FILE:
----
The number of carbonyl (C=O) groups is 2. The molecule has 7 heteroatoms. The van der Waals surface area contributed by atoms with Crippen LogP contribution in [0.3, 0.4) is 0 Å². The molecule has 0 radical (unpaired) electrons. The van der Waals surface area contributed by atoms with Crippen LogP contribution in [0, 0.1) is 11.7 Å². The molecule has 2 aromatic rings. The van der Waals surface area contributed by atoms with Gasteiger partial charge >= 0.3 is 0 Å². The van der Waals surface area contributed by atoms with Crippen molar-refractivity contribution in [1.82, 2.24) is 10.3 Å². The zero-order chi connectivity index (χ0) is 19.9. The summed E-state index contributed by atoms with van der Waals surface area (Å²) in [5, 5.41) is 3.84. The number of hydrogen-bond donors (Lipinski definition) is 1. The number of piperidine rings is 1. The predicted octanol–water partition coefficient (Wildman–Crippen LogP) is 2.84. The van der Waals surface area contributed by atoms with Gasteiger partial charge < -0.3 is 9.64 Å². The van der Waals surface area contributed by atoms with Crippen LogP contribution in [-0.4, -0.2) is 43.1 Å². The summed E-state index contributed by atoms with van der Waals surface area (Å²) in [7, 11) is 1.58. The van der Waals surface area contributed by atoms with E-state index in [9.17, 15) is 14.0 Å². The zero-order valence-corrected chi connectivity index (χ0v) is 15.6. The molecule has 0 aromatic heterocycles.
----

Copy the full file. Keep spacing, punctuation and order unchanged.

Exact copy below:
The number of carbonyl (C=O) groups is 2. The molecule has 7 heteroatoms. The van der Waals surface area contributed by atoms with Crippen LogP contribution in [0.3, 0.4) is 0 Å². The molecule has 0 radical (unpaired) electrons. The van der Waals surface area contributed by atoms with Crippen LogP contribution in [0, 0.1) is 11.7 Å². The molecule has 2 aromatic rings. The van der Waals surface area contributed by atoms with Gasteiger partial charge >= 0.3 is 0 Å². The van der Waals surface area contributed by atoms with Crippen molar-refractivity contribution in [1.82, 2.24) is 10.3 Å². The zero-order chi connectivity index (χ0) is 19.9. The summed E-state index contributed by atoms with van der Waals surface area (Å²) in [5, 5.41) is 3.84. The number of hydrogen-bond donors (Lipinski definition) is 1. The number of piperidine rings is 1. The predicted octanol–water partition coefficient (Wildman–Crippen LogP) is 2.84. The van der Waals surface area contributed by atoms with Gasteiger partial charge < -0.3 is 9.64 Å². The van der Waals surface area contributed by atoms with Crippen LogP contribution in [-0.4, -0.2) is 43.1 Å². The summed E-state index contributed by atoms with van der Waals surface area (Å²) in [7, 11) is 1.58. The van der Waals surface area contributed by atoms with E-state index in [9.17, 15) is 14.0 Å². The zero-order valence-corrected chi connectivity index (χ0v) is 15.6. The molecule has 0 aromatic heterocycles.